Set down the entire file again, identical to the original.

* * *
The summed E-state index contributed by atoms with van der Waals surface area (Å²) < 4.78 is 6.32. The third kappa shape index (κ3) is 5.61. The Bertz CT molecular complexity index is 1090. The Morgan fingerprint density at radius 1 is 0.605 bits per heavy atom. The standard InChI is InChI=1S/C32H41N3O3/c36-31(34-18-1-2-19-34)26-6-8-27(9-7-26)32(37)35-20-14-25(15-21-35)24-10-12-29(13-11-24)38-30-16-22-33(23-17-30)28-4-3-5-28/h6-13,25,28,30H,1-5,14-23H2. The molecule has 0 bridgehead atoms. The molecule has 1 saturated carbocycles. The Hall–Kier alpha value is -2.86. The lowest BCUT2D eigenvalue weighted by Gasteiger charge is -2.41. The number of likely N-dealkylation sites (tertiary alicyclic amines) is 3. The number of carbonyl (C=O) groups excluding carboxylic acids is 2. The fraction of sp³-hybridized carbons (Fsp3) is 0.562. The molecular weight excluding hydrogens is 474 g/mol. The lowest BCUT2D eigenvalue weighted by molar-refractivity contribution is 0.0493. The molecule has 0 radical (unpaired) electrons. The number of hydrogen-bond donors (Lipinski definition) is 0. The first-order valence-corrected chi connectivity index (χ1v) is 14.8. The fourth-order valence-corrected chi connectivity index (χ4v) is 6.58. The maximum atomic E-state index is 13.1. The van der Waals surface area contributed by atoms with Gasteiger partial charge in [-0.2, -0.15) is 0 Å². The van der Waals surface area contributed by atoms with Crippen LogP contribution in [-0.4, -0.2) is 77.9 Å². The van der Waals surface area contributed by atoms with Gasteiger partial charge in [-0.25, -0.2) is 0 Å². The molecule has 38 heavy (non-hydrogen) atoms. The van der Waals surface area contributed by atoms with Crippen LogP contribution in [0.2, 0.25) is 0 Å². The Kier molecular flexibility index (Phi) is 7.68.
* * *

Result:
The summed E-state index contributed by atoms with van der Waals surface area (Å²) < 4.78 is 6.32. The third kappa shape index (κ3) is 5.61. The Bertz CT molecular complexity index is 1090. The Morgan fingerprint density at radius 1 is 0.605 bits per heavy atom. The standard InChI is InChI=1S/C32H41N3O3/c36-31(34-18-1-2-19-34)26-6-8-27(9-7-26)32(37)35-20-14-25(15-21-35)24-10-12-29(13-11-24)38-30-16-22-33(23-17-30)28-4-3-5-28/h6-13,25,28,30H,1-5,14-23H2. The molecule has 0 bridgehead atoms. The molecule has 1 saturated carbocycles. The Hall–Kier alpha value is -2.86. The lowest BCUT2D eigenvalue weighted by Gasteiger charge is -2.41. The number of likely N-dealkylation sites (tertiary alicyclic amines) is 3. The number of carbonyl (C=O) groups excluding carboxylic acids is 2. The fraction of sp³-hybridized carbons (Fsp3) is 0.562. The molecular weight excluding hydrogens is 474 g/mol. The lowest BCUT2D eigenvalue weighted by molar-refractivity contribution is 0.0493. The molecule has 0 radical (unpaired) electrons. The number of hydrogen-bond donors (Lipinski definition) is 0. The first-order valence-corrected chi connectivity index (χ1v) is 14.8. The fourth-order valence-corrected chi connectivity index (χ4v) is 6.58. The maximum atomic E-state index is 13.1. The van der Waals surface area contributed by atoms with Gasteiger partial charge in [-0.2, -0.15) is 0 Å². The van der Waals surface area contributed by atoms with Crippen LogP contribution in [-0.4, -0.2) is 77.9 Å². The van der Waals surface area contributed by atoms with Gasteiger partial charge in [-0.25, -0.2) is 0 Å². The molecule has 38 heavy (non-hydrogen) atoms. The van der Waals surface area contributed by atoms with Crippen LogP contribution in [0.2, 0.25) is 0 Å². The Kier molecular flexibility index (Phi) is 7.68.